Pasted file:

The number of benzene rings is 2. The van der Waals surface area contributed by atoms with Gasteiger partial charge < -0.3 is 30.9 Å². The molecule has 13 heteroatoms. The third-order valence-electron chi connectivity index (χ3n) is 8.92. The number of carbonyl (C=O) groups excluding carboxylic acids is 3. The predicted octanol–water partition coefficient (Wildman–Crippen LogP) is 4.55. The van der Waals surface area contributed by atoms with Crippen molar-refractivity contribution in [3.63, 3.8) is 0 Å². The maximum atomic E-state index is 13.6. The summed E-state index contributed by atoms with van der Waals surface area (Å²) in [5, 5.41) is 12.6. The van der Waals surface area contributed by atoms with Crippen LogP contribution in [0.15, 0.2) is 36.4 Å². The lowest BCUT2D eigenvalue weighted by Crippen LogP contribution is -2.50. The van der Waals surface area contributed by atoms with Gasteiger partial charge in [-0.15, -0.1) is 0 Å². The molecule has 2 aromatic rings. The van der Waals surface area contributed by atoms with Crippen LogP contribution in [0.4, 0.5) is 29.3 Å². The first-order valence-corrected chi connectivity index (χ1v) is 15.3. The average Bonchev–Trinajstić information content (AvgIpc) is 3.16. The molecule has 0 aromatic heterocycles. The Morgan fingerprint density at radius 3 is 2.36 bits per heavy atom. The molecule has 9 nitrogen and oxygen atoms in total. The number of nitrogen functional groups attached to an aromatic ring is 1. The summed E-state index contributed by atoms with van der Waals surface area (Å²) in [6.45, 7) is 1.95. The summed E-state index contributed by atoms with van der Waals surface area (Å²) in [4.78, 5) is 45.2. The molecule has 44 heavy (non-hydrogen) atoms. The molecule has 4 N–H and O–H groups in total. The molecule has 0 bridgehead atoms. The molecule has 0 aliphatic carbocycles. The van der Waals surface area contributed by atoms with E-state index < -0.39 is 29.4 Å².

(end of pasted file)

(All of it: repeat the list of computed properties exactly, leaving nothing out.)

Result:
The number of benzene rings is 2. The van der Waals surface area contributed by atoms with Gasteiger partial charge < -0.3 is 30.9 Å². The molecule has 13 heteroatoms. The third-order valence-electron chi connectivity index (χ3n) is 8.92. The number of carbonyl (C=O) groups excluding carboxylic acids is 3. The predicted octanol–water partition coefficient (Wildman–Crippen LogP) is 4.55. The van der Waals surface area contributed by atoms with Crippen molar-refractivity contribution in [3.63, 3.8) is 0 Å². The maximum atomic E-state index is 13.6. The summed E-state index contributed by atoms with van der Waals surface area (Å²) in [5, 5.41) is 12.6. The van der Waals surface area contributed by atoms with Crippen LogP contribution in [0.15, 0.2) is 36.4 Å². The lowest BCUT2D eigenvalue weighted by Crippen LogP contribution is -2.50. The van der Waals surface area contributed by atoms with Gasteiger partial charge in [-0.15, -0.1) is 0 Å². The molecule has 2 aromatic rings. The van der Waals surface area contributed by atoms with Crippen LogP contribution in [0.4, 0.5) is 29.3 Å². The first-order valence-corrected chi connectivity index (χ1v) is 15.3. The average Bonchev–Trinajstić information content (AvgIpc) is 3.16. The molecule has 0 aromatic heterocycles. The Morgan fingerprint density at radius 3 is 2.36 bits per heavy atom. The molecule has 9 nitrogen and oxygen atoms in total. The number of nitrogen functional groups attached to an aromatic ring is 1. The summed E-state index contributed by atoms with van der Waals surface area (Å²) in [6.45, 7) is 1.95. The summed E-state index contributed by atoms with van der Waals surface area (Å²) in [4.78, 5) is 45.2. The molecule has 44 heavy (non-hydrogen) atoms. The molecule has 4 N–H and O–H groups in total. The molecule has 0 bridgehead atoms. The molecule has 0 aliphatic carbocycles. The van der Waals surface area contributed by atoms with E-state index < -0.39 is 29.4 Å².